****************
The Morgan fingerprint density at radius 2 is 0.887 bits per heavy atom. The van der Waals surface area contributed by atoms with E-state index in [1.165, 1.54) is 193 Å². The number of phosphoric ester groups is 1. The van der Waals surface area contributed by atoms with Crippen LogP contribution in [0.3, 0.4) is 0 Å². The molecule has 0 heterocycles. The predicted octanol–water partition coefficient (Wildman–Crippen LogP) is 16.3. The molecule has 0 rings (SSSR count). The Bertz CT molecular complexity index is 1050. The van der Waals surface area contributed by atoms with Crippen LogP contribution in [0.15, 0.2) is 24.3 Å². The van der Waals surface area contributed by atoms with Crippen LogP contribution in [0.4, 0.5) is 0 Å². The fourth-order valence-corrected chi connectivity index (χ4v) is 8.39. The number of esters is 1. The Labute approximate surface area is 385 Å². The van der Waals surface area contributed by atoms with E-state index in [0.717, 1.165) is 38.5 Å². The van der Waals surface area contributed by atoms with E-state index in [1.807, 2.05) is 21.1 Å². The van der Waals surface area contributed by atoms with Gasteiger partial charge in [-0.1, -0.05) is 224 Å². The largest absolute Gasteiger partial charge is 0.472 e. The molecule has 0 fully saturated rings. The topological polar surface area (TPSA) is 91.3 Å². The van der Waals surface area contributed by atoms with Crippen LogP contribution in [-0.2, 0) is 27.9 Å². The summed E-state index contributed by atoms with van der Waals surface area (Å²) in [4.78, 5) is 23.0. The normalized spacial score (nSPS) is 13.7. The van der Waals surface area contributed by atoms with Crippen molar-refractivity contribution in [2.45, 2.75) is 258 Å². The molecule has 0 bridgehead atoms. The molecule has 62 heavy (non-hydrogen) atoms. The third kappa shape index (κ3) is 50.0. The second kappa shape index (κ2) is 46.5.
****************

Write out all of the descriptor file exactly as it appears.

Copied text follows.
The Morgan fingerprint density at radius 2 is 0.887 bits per heavy atom. The van der Waals surface area contributed by atoms with E-state index in [1.165, 1.54) is 193 Å². The number of phosphoric ester groups is 1. The van der Waals surface area contributed by atoms with Crippen LogP contribution in [0.3, 0.4) is 0 Å². The molecule has 0 heterocycles. The predicted octanol–water partition coefficient (Wildman–Crippen LogP) is 16.3. The molecule has 0 rings (SSSR count). The Bertz CT molecular complexity index is 1050. The van der Waals surface area contributed by atoms with Crippen LogP contribution in [0.15, 0.2) is 24.3 Å². The van der Waals surface area contributed by atoms with Crippen LogP contribution in [0.4, 0.5) is 0 Å². The fourth-order valence-corrected chi connectivity index (χ4v) is 8.39. The number of esters is 1. The Labute approximate surface area is 385 Å². The van der Waals surface area contributed by atoms with E-state index in [0.717, 1.165) is 38.5 Å². The van der Waals surface area contributed by atoms with E-state index in [1.807, 2.05) is 21.1 Å². The van der Waals surface area contributed by atoms with Gasteiger partial charge in [-0.1, -0.05) is 224 Å². The largest absolute Gasteiger partial charge is 0.472 e. The molecule has 0 fully saturated rings. The topological polar surface area (TPSA) is 91.3 Å². The van der Waals surface area contributed by atoms with Crippen LogP contribution in [-0.2, 0) is 27.9 Å². The summed E-state index contributed by atoms with van der Waals surface area (Å²) in [4.78, 5) is 23.0. The normalized spacial score (nSPS) is 13.7. The van der Waals surface area contributed by atoms with Crippen molar-refractivity contribution in [2.45, 2.75) is 258 Å². The molecule has 0 bridgehead atoms. The molecule has 62 heavy (non-hydrogen) atoms. The third kappa shape index (κ3) is 50.0. The second kappa shape index (κ2) is 46.5.